) is down nearly 35% over the past six months, making it one of the worst-performing stocks during that period. This rapid decline has also led many traders to question whether the stock, after falling this far, is a "buy."
In my opinion, it might be best to look beyond Apple for profits.
No one knows for sure what is behind the sell-off in Apple's stock. It could be concerns about slow growth and threats to market share in the smartphone market. Apple's iPhone accounted for 56% of the company's revenue in the mos-recent quarter.
At first glance, the iPhone seems to be well-positioned. Total iPhone shipments increased by 47% in 2012 to 136.8 million handsets. Apple had 25% of the global market share, an enviable position but far below the 40% share of first-place Samsung Electronics
This data suggests that rather than trying to find a buying point in Apple, traders should consider finding companies that will profit if the iPhone loses market share. After all, given the iPhone's market share, we can calculate that more than 400 million smartphones from other companies were sold in 2012. Samsung is one possibility for investors, but the stock is thinly traded in the United States and should be considered only by long-term investors.
Suppliers to Samsung, like Spreadtrum Communications
) could actually be among the best ways to profit from Apple's declining market share. This Chinese company is the world's fourth-largest manufacturer of baseband processors, a key component of smartphones.
Spreadtrum is also the leading provider of broadband processors to China's domestic smartphone market, the largest in the world with more than 700 million subscribers. The company is a leading supplier to Samsung, HTC and others cutting into the iPhone's slows.
Demand for smartphones has allowed Spreadtrum to grow rapidly. Earnings per share have increased at an average annual rate of 70% in the past five years, while sales grew an average of 45% a year during. Analysts forecast per-share earnings to increase by 22% this year, 16% in 2014 and 6% a year in the following five years.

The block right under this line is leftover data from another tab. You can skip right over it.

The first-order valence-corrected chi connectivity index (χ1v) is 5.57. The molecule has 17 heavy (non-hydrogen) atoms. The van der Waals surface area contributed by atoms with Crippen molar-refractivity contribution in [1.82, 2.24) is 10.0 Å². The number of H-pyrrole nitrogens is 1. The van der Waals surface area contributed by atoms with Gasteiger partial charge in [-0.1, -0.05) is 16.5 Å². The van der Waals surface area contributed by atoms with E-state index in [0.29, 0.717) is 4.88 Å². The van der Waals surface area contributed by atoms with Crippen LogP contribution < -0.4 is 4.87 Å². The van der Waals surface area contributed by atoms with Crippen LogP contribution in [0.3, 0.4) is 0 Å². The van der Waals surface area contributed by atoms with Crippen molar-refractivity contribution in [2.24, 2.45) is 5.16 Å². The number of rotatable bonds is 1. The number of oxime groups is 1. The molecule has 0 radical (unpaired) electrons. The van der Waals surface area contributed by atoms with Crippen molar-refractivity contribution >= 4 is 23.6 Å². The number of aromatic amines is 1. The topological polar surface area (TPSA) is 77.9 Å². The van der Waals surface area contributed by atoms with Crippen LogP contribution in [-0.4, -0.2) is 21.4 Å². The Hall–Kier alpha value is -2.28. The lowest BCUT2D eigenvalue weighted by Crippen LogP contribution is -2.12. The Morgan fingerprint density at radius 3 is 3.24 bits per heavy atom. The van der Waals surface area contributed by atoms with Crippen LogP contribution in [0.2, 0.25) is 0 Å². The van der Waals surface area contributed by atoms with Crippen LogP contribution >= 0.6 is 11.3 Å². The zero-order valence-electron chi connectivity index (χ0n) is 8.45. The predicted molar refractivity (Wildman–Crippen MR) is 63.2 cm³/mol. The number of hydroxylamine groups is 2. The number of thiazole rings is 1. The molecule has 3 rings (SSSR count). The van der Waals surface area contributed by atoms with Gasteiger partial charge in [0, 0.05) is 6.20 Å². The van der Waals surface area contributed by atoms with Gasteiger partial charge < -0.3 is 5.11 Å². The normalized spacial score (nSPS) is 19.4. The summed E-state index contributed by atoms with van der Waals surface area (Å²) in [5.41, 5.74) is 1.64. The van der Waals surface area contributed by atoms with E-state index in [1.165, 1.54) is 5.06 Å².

The expected slowdown could be one of the factors making Spreadtrum a bargain. The stock trades at a price-to-earnings ratio of just 7.8, compared to rivals' average P/E of 14.
The chart below suggests that the risk of buying Spreadtrum is relatively low. On the weekly chart, the stock is completing a rounding bottom pattern and moving above the 20-week moving average. Stochastics are bullish and confirming the price action.
For a trading strategy we can turn to the monthly chart. Here we see a potential double-bottom pattern forming and stochastics has just completed a buy signal. Resistance near $23 was established late last year and offers a profit target about 28% above the current price. Support at $15 defines the risk on the trade, about 16% below current levels.
In the past, buying after a stochastics buy signal on the monthly chart and holding the position for one year would have been profitable, with an average gain of 100% during the short trading history available on Spreadtrum. That statistic adds confidence to the trading strategy, but the target based on that test seems unlikely given the significant resistance near $23 and the slowing EPS growth.
Spreadtrum looks like a company positioned to profit from Apple's troubles. Even if Apple recovers, Spreadtrum is trading at a bargain price and should deliver strong gains to traders in the next year.
Action to Take: Buy SPRD above $17.50, to ensure the uptrend is continuing. Set stop-loss at $15. Set initial profit target at $23 for a potential 28% gain in 6-12 months.